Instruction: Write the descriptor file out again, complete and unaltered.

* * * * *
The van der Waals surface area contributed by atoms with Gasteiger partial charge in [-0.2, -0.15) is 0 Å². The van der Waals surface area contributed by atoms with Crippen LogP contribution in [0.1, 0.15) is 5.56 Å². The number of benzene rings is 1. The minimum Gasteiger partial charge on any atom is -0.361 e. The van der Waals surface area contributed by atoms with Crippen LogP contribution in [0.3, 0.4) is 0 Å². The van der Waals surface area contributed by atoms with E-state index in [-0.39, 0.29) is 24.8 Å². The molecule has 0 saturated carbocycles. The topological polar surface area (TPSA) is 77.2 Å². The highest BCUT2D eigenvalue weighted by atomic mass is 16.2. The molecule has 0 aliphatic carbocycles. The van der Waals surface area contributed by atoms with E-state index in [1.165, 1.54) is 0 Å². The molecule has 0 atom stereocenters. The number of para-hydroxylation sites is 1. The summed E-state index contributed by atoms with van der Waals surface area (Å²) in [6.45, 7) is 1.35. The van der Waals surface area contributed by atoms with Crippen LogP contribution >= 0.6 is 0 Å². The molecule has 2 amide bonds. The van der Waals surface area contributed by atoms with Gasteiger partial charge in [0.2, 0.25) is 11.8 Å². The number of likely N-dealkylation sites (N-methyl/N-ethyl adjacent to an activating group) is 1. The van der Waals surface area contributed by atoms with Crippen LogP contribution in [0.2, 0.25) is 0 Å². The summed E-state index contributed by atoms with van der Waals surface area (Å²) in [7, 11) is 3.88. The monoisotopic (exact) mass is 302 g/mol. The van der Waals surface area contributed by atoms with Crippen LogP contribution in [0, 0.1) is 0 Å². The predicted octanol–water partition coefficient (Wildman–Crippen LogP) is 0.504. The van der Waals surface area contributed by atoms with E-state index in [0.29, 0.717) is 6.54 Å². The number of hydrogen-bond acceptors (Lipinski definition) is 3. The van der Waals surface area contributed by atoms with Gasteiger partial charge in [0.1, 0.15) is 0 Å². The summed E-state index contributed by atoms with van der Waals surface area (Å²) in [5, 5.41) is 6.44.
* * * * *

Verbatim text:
The van der Waals surface area contributed by atoms with Gasteiger partial charge in [-0.2, -0.15) is 0 Å². The van der Waals surface area contributed by atoms with Crippen LogP contribution in [0.1, 0.15) is 5.56 Å². The number of benzene rings is 1. The minimum Gasteiger partial charge on any atom is -0.361 e. The van der Waals surface area contributed by atoms with Crippen LogP contribution in [0.3, 0.4) is 0 Å². The van der Waals surface area contributed by atoms with E-state index in [-0.39, 0.29) is 24.8 Å². The molecule has 0 saturated carbocycles. The topological polar surface area (TPSA) is 77.2 Å². The highest BCUT2D eigenvalue weighted by atomic mass is 16.2. The molecule has 0 aliphatic carbocycles. The van der Waals surface area contributed by atoms with E-state index in [1.165, 1.54) is 0 Å². The molecule has 0 atom stereocenters. The number of para-hydroxylation sites is 1. The summed E-state index contributed by atoms with van der Waals surface area (Å²) in [6.45, 7) is 1.35. The van der Waals surface area contributed by atoms with Crippen LogP contribution >= 0.6 is 0 Å². The molecule has 2 amide bonds. The van der Waals surface area contributed by atoms with Gasteiger partial charge in [0.2, 0.25) is 11.8 Å². The number of likely N-dealkylation sites (N-methyl/N-ethyl adjacent to an activating group) is 1. The van der Waals surface area contributed by atoms with Crippen LogP contribution in [0.2, 0.25) is 0 Å². The summed E-state index contributed by atoms with van der Waals surface area (Å²) in [7, 11) is 3.88. The monoisotopic (exact) mass is 302 g/mol. The van der Waals surface area contributed by atoms with Crippen LogP contribution in [0, 0.1) is 0 Å². The predicted octanol–water partition coefficient (Wildman–Crippen LogP) is 0.504. The van der Waals surface area contributed by atoms with E-state index in [0.29, 0.717) is 6.54 Å². The number of hydrogen-bond acceptors (Lipinski definition) is 3. The van der Waals surface area contributed by atoms with Gasteiger partial charge in [0.1, 0.15) is 0 Å². The summed E-state index contributed by atoms with van der Waals surface area (Å²) in [5, 5.41) is 6.44.